Salvage My Plaster Repair

8 Jan 2011
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United Kingdom
Im looking for some advice (hopefully which saves me a lot of effort) i repaired a piece of blown plaster on a wall im decorating at the moment.

The plaster was blown all the way back to the brickwork (about 2" deep)on a patch about 8" square. I pulled it all off and repaired with polycell plaster repair and then skimmed the area. All seemed fine but doing this on a short timeline in hindsight i dont think the original plaster repair hardened properly (although i left 24 hrs as recomended).

I applied some size to the walls and then put up lining paper. As the paper has been driying (one of the seams crosses the patch) the seam and plaster has started to expand and bulge out by a couple of mm.

So is there anything i can do to salvage the efforts or is the only solution to strip it all back and plaster again?

Any advice welcome, thanks.
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I would do exactly what you said at the end of you post,,,,, take it all off back to brick and start again. This time though, use a "proper" plaster. Some of this mickey mouse stuff that's on the market might look good on the tub, but if you want to patch plaster properly, use the proper plaster. For a patch that deep, 2" (is very deep), i'd use British Gypsum bonding undercoat plaster. Prep the patch first,, wet/clean it down, then use pva onto the brickwork and around the existing plaster edges. While it's still all tacky, start filling in the patch. "Don't" fill it out all in one coat,, bring the thickness out by a half to two thirds at first,, let it firm up a bit, say half an hour or so, then scratch it and "let it set". After it's set, mix up enough bonding coat to bring it out to more or less flush. Let is set again, than put on a skim of multi finish or similar. Let the patch dry out completely, (a few days), then prep and paper.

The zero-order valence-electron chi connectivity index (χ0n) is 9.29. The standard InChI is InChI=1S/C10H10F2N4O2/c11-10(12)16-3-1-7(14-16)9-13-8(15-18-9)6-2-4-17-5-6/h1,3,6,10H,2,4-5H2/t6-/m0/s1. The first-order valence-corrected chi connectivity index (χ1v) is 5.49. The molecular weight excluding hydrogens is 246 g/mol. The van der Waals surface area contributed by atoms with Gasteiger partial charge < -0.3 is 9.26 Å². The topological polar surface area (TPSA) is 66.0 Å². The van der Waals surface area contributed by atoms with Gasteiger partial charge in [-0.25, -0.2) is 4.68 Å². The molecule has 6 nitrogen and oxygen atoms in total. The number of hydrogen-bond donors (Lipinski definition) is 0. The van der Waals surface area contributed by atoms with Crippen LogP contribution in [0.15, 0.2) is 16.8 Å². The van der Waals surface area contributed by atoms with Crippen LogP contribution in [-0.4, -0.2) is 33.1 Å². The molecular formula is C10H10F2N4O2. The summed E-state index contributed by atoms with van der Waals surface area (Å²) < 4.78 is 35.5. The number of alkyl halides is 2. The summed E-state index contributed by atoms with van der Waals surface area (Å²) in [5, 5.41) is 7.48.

Another option would be to fill the hole out with one coat plaster, when that goes off you can rub it back a little and skim the top with easy fill and sand until happy.
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If the plaster was two inches deep, then I would have thought it more likely that it is lime plaster, in which case adding anything modern is a bodge job which will not last. The only solution is to build up layers of lime mortar, starting with a haired coat, and allowing it to cure properly between coats (like weeks not hours).

In my 1830s house there are numerous modern patches on the lime plaster and without exception they are all loose, so they are coming out! (The modern stuff used is cement, gypsum, plaster of Paris, Polyfilla, you name it.)

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